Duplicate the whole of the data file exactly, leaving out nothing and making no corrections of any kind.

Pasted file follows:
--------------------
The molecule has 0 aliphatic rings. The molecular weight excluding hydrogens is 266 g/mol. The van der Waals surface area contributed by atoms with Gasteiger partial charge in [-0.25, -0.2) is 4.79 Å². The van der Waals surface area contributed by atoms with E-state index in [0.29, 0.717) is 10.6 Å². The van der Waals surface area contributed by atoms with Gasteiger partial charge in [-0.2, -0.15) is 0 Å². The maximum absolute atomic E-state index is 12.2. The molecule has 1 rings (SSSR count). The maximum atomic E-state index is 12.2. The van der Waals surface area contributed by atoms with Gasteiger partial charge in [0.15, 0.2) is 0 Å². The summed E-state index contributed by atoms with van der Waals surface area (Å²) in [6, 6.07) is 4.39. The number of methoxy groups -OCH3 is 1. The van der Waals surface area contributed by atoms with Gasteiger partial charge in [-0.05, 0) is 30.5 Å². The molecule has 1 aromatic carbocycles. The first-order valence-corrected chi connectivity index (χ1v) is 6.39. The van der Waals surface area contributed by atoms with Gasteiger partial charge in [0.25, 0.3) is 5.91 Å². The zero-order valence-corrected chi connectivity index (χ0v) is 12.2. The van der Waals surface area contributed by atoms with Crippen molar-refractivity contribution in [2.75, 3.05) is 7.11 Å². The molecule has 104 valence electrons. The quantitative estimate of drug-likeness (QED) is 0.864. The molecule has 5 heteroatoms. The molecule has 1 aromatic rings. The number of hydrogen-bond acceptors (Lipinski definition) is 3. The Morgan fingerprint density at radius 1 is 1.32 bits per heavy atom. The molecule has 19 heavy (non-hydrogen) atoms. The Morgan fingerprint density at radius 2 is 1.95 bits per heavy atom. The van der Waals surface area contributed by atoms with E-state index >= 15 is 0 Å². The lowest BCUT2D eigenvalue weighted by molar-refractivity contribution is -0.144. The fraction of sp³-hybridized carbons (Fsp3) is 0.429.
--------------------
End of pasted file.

The molecule has 0 aliphatic rings. The molecular weight excluding hydrogens is 266 g/mol. The van der Waals surface area contributed by atoms with Gasteiger partial charge in [-0.25, -0.2) is 4.79 Å². The van der Waals surface area contributed by atoms with E-state index in [0.29, 0.717) is 10.6 Å². The van der Waals surface area contributed by atoms with Gasteiger partial charge in [-0.2, -0.15) is 0 Å². The maximum absolute atomic E-state index is 12.2. The molecule has 1 rings (SSSR count). The maximum atomic E-state index is 12.2. The van der Waals surface area contributed by atoms with Gasteiger partial charge in [0.15, 0.2) is 0 Å². The summed E-state index contributed by atoms with van der Waals surface area (Å²) in [6, 6.07) is 4.39. The number of methoxy groups -OCH3 is 1. The van der Waals surface area contributed by atoms with Gasteiger partial charge in [-0.05, 0) is 30.5 Å². The molecule has 1 aromatic carbocycles. The first-order valence-corrected chi connectivity index (χ1v) is 6.39. The van der Waals surface area contributed by atoms with Gasteiger partial charge in [0.25, 0.3) is 5.91 Å². The zero-order valence-corrected chi connectivity index (χ0v) is 12.2. The van der Waals surface area contributed by atoms with Crippen molar-refractivity contribution in [2.75, 3.05) is 7.11 Å². The molecule has 104 valence electrons. The quantitative estimate of drug-likeness (QED) is 0.864. The molecule has 5 heteroatoms. The molecule has 1 aromatic rings. The number of hydrogen-bond acceptors (Lipinski definition) is 3. The Morgan fingerprint density at radius 1 is 1.32 bits per heavy atom. The molecule has 19 heavy (non-hydrogen) atoms. The Morgan fingerprint density at radius 2 is 1.95 bits per heavy atom. The van der Waals surface area contributed by atoms with E-state index >= 15 is 0 Å². The lowest BCUT2D eigenvalue weighted by molar-refractivity contribution is -0.144. The fraction of sp³-hybridized carbons (Fsp3) is 0.429.